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CORNELIUS (kôr-nēl'yŭs, Gr. Kornēlios, of a horn). A name of ancient and honorable standing among the Romans. Before the NT age, it was borne by such distinguished families as the Scipios and Sulla. Acts.10.1 speaks of a Cornelius who was a centurion of the Italian Regiment. While stationed at Caesarea, in obedience to instructions received in a vision, he sent for Simon Peter, who was staying at Joppa, to learn from him how he and his household should be saved (Acts.11.14).

Cornelius is described as “devout and God-fearing” (Acts.10.2). His religious status prior to Peter’s visit is ambiguous, but it is likely that Cornelius was a pious Roman, who, disillusioned by polytheism and disappointed by philosophy, had gravitated spiritually toward Judaism and was now a “proselyte of the Gate.” Any doubts that Peter was acting improperly by sharing the message with this first Gentile convert are dispelled by the twofold consideration of Peter’s preparatory vision (Acts.10.9-Acts.10.16) and the subsequent outpouring of the Holy Spirit on Cornelius’s household (Acts.10.44-Acts.10.47). On these grounds, Peter defended his conduct before his critics at Jerusalem (Acts.11.1-Acts.11.18).——JFG

d.253. Pope from 251. His election, which came after the persecution initiated by Decius had died down, ironically stirred up trouble within the church itself. A minority declared in favor of Novatian, a fierce rigorist in church discipline who refused to admit the lapsi to the sacrament of penance. Cornelius convened a synod which, attended by some sixty bishops, excommunicated Novatian and his adherents. In this Cornelius had the weighty support of Cyprian of Carthage* who, although taking a serious view of the lapsed, held more strongly that the unity of the visible church should be maintained and was prepared to see them restored on evidence of true sorrow and penance. Among letters from the hand of Cornelius that have survived are several addressed to Cyprian. With the renewal of persecution in 253, Cornelius was exiled to Centumcellae (Civitavecchia) by Emperor Gallus, and died that same year.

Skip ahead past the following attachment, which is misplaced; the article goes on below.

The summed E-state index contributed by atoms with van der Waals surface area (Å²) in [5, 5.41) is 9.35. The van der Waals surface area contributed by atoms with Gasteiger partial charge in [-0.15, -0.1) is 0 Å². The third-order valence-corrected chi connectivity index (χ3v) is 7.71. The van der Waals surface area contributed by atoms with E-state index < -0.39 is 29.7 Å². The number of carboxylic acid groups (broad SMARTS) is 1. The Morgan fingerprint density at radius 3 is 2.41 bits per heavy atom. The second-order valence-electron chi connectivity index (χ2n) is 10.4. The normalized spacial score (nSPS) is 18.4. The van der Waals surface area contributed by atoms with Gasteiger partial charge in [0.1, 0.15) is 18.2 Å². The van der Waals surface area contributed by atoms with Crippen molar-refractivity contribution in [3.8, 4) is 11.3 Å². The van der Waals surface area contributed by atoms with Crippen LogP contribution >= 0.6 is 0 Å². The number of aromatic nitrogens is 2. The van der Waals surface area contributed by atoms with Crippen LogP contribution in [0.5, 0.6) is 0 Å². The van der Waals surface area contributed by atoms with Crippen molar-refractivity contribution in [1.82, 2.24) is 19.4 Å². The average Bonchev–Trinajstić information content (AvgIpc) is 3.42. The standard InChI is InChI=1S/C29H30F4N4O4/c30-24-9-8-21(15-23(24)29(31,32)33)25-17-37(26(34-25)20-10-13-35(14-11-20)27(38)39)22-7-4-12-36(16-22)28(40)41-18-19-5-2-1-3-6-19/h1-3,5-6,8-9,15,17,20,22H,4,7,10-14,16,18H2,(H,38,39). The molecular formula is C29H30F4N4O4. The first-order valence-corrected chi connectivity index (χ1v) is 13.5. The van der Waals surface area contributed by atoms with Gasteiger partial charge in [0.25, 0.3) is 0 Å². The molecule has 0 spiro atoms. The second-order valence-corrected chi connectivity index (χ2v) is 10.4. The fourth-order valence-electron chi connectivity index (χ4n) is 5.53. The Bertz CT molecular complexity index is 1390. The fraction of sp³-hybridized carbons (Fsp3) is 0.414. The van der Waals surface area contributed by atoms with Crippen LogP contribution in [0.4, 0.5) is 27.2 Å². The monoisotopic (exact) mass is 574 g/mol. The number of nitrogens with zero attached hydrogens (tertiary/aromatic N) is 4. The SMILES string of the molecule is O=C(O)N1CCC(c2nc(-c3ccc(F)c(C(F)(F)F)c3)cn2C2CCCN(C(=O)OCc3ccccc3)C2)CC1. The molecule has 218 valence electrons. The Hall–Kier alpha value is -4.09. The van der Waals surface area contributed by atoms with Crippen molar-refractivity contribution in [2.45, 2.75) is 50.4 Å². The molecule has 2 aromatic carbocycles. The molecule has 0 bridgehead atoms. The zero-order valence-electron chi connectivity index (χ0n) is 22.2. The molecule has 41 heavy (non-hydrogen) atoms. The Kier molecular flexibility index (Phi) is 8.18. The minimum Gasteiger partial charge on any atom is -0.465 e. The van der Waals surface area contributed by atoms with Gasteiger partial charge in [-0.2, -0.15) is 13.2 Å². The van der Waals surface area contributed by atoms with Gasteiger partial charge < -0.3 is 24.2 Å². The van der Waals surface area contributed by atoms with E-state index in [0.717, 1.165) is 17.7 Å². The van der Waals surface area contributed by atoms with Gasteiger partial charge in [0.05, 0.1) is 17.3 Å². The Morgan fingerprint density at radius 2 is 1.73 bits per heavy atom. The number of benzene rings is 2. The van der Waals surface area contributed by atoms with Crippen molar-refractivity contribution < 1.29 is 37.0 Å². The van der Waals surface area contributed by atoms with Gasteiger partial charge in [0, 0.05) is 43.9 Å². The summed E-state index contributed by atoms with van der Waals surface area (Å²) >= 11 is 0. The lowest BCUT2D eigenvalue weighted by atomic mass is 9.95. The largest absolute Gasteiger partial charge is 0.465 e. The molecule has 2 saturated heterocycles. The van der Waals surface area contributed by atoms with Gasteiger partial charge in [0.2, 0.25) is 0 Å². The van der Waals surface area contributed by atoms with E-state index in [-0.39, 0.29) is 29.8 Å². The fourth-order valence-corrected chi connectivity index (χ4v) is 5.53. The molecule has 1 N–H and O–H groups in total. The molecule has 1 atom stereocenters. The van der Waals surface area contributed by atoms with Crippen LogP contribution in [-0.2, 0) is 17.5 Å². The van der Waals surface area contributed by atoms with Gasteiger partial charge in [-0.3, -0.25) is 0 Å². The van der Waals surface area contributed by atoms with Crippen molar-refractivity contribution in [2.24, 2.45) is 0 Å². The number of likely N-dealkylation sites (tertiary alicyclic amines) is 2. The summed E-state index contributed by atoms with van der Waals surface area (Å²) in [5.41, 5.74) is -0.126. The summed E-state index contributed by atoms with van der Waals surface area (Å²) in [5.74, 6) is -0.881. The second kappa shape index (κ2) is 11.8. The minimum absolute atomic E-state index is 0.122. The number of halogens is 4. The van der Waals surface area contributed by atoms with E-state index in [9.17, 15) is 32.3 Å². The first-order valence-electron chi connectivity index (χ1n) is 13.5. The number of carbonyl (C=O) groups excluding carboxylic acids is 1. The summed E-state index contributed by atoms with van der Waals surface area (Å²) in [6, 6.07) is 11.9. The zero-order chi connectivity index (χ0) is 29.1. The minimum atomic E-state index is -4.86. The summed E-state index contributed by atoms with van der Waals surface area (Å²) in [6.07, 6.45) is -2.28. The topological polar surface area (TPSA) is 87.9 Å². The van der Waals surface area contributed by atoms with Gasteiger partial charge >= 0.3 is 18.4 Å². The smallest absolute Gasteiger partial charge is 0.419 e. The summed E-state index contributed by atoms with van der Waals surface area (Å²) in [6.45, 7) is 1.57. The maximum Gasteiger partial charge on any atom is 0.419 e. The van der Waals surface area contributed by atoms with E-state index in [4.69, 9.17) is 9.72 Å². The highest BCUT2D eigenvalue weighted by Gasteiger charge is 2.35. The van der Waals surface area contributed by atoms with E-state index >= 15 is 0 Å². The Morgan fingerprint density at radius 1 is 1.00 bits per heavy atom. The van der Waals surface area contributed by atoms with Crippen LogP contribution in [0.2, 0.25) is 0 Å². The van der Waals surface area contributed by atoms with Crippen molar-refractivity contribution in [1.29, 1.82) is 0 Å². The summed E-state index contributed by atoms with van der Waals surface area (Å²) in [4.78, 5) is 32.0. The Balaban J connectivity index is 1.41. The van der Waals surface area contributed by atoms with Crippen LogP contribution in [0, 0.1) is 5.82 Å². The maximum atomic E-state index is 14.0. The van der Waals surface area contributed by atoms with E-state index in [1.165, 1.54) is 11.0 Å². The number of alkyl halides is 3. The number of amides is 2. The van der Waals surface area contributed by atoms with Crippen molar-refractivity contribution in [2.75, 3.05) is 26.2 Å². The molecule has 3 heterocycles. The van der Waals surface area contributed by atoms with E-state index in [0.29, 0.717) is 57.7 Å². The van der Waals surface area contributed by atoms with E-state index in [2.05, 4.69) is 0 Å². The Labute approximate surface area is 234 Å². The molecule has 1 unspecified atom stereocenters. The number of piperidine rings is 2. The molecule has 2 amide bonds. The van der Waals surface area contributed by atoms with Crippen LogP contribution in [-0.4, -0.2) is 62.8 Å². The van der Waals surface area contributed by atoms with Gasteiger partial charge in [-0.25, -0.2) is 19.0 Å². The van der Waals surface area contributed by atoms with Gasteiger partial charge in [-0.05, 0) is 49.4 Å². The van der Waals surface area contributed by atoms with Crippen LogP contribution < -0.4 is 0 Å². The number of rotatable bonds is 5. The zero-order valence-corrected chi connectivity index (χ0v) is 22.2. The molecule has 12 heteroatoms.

See also Novatianism.

CORNELIUS kôr nel’ yəs (Gr. Κορνήλιος, G3173). An aristocratic Rom. name of standing, which can be traced back two centuries to the great family of the Scipios. The Cornelius of the NT was a centurion of the garrison at Caesarea. He was prob. a descendant of one of the freedmen of Cornelius Sulla’s day, when early in the 1st cent. b.c. many slaves were freed and established in an expanding Rom. society with their patron’s name. It is therefore impossible to establish the descent or distant family background of the soldier of Acts 10 and 11.